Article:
Modeling is very useful for studying the transient and dynamic behavior of any electrical machines and of interconnected electrical machine system.

3.1 Wind turbine:

The power extracted from the air stream by the turbine blades can be characterized by Equation

(1)

Where

ρ - air density (kgm-3)

V - wind speed (ms-1)

A -Turbine swept area ()

β - Blade pitch angle (deg)

λ - Tip speed ratio

Cp itself is not a constant for a given airfoil, but rather is dependent on tip-speed ratio (λ), which is the ratio of the speed of the tip of the blade to the speed of the moving air stream and blade pitch angle (β), here pitch angle is usually around zero when the wind speed is below rated speed.

Using the Concordia and Park transformation allows writing a dynamic model in a d-q reference frame from the traditional a-b-c frame as follows.

Stator voltages and rotor voltages

(2)

(3)

(4)

(5)

The stator and rotor flux are

(6)

(7)

(8)

(9)

Electromagnetic torque

(10)

The motion of the generator is

(11)

Active and reactive powers of stator

(12)

Control Strategies:

## 3.2 RSC control

Stator flux orientation technique is used to get the decoupled control of active and reactive powers, i.e. s = ds, qs = 0.

## ,

(13)

(14)

Where

The active and reactive power becomes

(15)

(16)

PI controller

eq 15

PI controller

eq 16

## 3.3 GSC Control

Stator flux orientation technique is used to get the decoupled control of active and reactive powers,

i.e. s = ds, qs = 0.

(17)

(18)

## +

PI controller

PI controller

(19)

PI controller

eq 17

4. DFIG with back to back converters:

In DFIG configuration two back to back connected converters are used. One is Rotor side converter (RSC) and another is grid side converter (GSC) as shown below. In sub synchronous operation RSC acts as inverter and GSC acts as rectifier. In case of super synchronous mode action of these converters changes vice versa. The side converter (GSC) is implemented using Sinusoidal PWM technique and rotor side converter (RSC) is implemented with multilevel converters. The responses of DFIG with 3level and 5level multi level converter based RSC is presented below.

## 4.1 DFIG with 3-level multilevel inverter:

The responses of the electromagnetic torque, the rotor speed, rotor d-axis, q-axis currents, rotor voltage, and generator active and reactive power are shown in fig 4.1.1 to 4.1.8. The initial active power reference is 1000W; it changes to 2000W at 2sec. The initial reactive power reference is 0var; it changes to 500var at 3sec. The input wind speed changes from 12m/s to 13m/s at 4sec which means that the input mechanical power also changes at 4sec.It is observed from the fig4.1.7 and 4.1.8 Stator Active and Reactive power is controlled independently. From the rotor per phase voltage waveform 4.1.6 we can observe that the no of levels is three.fig 4.2.5 is the stator voltages of DFIG.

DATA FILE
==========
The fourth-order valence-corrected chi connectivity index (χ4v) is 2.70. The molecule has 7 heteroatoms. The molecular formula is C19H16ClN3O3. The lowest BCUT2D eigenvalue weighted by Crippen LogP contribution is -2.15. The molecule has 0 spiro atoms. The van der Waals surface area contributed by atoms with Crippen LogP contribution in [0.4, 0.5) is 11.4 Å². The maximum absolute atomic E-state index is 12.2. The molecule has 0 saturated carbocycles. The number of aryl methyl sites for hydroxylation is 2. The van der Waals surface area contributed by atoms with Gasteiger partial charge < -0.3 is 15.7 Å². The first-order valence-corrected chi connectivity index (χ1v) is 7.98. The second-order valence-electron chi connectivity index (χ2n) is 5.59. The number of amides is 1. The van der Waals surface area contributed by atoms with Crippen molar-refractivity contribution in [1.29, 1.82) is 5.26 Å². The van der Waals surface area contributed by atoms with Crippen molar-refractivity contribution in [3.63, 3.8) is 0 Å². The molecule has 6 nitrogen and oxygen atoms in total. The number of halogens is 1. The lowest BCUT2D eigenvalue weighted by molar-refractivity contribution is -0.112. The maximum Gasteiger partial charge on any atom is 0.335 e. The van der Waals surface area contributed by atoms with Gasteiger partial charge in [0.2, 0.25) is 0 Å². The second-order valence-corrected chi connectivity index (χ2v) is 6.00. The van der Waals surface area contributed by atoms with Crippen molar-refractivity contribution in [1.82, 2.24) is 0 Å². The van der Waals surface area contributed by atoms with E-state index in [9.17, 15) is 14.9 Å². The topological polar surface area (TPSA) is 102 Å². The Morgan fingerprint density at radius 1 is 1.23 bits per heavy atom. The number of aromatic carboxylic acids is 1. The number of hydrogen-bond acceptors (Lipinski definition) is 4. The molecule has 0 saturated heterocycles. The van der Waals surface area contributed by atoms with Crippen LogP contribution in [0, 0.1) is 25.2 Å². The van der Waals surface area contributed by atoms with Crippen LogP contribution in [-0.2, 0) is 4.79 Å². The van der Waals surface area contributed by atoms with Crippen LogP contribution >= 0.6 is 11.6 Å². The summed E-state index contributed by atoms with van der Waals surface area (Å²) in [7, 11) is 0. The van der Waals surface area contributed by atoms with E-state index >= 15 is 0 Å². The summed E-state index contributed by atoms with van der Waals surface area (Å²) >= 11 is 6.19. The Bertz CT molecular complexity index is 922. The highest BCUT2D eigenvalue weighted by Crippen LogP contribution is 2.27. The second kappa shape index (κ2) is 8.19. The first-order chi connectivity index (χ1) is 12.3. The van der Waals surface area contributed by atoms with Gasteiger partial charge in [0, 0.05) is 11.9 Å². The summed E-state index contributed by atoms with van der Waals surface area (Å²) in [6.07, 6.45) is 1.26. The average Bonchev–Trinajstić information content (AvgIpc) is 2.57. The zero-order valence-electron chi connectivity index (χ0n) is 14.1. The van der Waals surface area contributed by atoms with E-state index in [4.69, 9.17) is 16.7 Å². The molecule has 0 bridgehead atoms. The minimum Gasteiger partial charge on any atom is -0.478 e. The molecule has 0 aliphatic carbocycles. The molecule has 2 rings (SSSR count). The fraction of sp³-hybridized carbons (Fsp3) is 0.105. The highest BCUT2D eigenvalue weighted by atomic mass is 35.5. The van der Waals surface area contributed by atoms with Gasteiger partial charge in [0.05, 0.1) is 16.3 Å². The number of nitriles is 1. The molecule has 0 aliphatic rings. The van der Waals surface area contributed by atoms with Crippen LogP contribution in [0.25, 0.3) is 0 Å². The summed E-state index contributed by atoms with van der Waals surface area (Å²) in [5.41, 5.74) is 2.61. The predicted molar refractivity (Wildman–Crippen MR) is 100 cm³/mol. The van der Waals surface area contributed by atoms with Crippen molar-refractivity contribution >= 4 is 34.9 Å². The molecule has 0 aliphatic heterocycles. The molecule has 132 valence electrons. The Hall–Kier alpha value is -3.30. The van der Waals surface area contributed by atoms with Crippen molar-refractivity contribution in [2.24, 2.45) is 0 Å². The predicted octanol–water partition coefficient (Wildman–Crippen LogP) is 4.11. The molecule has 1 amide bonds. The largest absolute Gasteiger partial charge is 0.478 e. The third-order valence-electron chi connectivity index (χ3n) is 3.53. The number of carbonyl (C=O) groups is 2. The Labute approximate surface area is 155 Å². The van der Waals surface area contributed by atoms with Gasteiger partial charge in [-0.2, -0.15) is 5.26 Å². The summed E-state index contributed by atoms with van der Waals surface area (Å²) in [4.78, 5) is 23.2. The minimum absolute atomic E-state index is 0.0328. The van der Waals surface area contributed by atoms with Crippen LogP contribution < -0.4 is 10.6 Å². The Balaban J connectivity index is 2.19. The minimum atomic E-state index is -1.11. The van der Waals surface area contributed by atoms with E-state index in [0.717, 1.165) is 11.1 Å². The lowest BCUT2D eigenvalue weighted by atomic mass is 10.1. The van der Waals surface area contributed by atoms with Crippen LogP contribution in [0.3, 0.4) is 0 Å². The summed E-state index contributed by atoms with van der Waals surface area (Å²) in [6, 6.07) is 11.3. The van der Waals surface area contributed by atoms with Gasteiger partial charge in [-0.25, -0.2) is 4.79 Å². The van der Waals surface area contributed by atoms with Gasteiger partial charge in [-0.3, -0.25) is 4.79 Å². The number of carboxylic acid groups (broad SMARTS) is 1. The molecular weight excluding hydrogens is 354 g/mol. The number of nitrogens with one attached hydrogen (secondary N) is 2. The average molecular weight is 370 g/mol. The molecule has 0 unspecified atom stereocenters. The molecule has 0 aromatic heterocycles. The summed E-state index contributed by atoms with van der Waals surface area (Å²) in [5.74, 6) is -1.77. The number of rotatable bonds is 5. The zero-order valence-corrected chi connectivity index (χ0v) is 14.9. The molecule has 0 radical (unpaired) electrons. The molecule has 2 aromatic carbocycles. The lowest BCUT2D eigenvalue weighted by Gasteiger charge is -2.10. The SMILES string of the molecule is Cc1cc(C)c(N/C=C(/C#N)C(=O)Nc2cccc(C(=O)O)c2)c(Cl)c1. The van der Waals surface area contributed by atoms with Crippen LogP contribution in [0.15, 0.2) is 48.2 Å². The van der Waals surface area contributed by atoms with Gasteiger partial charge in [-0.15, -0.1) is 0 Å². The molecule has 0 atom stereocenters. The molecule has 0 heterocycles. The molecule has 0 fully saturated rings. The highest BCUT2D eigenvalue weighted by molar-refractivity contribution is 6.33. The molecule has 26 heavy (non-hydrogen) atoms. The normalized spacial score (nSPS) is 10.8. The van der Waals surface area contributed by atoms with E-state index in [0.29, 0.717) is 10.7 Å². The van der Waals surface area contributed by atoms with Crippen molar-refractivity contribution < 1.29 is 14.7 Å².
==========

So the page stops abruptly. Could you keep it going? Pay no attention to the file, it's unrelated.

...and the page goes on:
Fig 4.1.1 Torque

wr

Fig 4.1.2 Speed

isabc

Fig 4.1.3 Stator currents

irabc

Fig 4.1.4 Rotor currents

vsabc4

Fig 4.1.5 Stator voltages

var3

Fig 4.1.6 Rotor phase voltage

Ps

Fig 4.1.7 Active power of stator

Qs

Fig 4.1.8 Reactive power of stator

## 4.2 DFIG with 5-level multilevel inverter:

The responses of the electromagnetic torque, the rotor speed, rotor d-axis, q-axis currents, rotor voltage, and generator active and reactive power are shown in fig 4.2.1 to 4.2.7. The initial active power reference is 1000W; it changes to 2000W at 2sec. The initial reactive power reference is 0var; it changes to 500var at 3sec. The input wind speed changes from 12m/s to 13m/s at 4sec which means that the input mechanical power also changes at 4sec.It is observed from the fig 4.2.6 and 4.2.7 Stator Active and Reactive power is controlled independently. From the rotor per phase voltage waveform 4.2.5 we can observe that the no of levels is five.

1te Fig 4.2.1 Torque

2wr Fig 4.2.2 Speed

3isabc.jpg

Fig 4.2.3 stator currents

4irabc

Fig 4.2.4 rotor currents

7vra3.jpg

Fig 4.2.5 rotor phase voltage

9Ps

Fig 4.2.6 Active Power of stator

Qs

Fig 4.2.7 Reactive Power of stator

CONCLUSIONS:

Three level multilevel converters

Five level multilevel converter

Rotor currents

5.00

2.13

Stator currents

4.727

2.65